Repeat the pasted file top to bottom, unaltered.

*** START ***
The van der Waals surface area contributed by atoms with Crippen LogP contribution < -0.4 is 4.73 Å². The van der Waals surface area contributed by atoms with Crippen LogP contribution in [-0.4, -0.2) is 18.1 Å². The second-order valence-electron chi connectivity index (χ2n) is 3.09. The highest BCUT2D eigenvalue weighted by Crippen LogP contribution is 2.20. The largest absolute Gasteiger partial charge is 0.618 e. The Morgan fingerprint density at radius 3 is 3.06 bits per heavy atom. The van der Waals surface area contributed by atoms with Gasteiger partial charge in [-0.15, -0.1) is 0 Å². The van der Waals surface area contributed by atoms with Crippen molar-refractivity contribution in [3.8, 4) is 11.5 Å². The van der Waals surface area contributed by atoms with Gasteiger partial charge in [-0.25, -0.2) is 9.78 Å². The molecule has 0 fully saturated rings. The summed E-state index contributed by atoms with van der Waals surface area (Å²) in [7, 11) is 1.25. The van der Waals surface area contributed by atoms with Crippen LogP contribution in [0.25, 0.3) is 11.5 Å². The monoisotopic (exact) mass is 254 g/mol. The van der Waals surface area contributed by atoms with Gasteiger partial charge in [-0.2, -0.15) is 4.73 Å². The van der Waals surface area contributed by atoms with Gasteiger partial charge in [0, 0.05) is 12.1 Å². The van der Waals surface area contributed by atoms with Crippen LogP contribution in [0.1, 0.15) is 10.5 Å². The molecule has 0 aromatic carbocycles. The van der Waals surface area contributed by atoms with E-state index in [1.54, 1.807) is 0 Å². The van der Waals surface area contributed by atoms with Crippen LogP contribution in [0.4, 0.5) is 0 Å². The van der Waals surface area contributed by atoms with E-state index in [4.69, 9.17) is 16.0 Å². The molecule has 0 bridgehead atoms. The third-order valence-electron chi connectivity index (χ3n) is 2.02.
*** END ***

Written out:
The van der Waals surface area contributed by atoms with Crippen LogP contribution < -0.4 is 4.73 Å². The van der Waals surface area contributed by atoms with Crippen LogP contribution in [-0.4, -0.2) is 18.1 Å². The second-order valence-electron chi connectivity index (χ2n) is 3.09. The highest BCUT2D eigenvalue weighted by Crippen LogP contribution is 2.20. The largest absolute Gasteiger partial charge is 0.618 e. The Morgan fingerprint density at radius 3 is 3.06 bits per heavy atom. The van der Waals surface area contributed by atoms with Gasteiger partial charge in [-0.15, -0.1) is 0 Å². The van der Waals surface area contributed by atoms with Crippen molar-refractivity contribution in [3.8, 4) is 11.5 Å². The van der Waals surface area contributed by atoms with Gasteiger partial charge in [-0.25, -0.2) is 9.78 Å². The molecule has 0 fully saturated rings. The summed E-state index contributed by atoms with van der Waals surface area (Å²) in [7, 11) is 1.25. The van der Waals surface area contributed by atoms with Crippen LogP contribution in [0.25, 0.3) is 11.5 Å². The monoisotopic (exact) mass is 254 g/mol. The van der Waals surface area contributed by atoms with Gasteiger partial charge in [-0.2, -0.15) is 4.73 Å². The van der Waals surface area contributed by atoms with Gasteiger partial charge in [0, 0.05) is 12.1 Å². The van der Waals surface area contributed by atoms with Crippen LogP contribution in [0.1, 0.15) is 10.5 Å². The molecule has 0 aromatic carbocycles. The van der Waals surface area contributed by atoms with E-state index in [1.54, 1.807) is 0 Å². The van der Waals surface area contributed by atoms with Crippen LogP contribution in [0.4, 0.5) is 0 Å². The van der Waals surface area contributed by atoms with E-state index in [4.69, 9.17) is 16.0 Å². The molecule has 0 bridgehead atoms. The third-order valence-electron chi connectivity index (χ3n) is 2.02.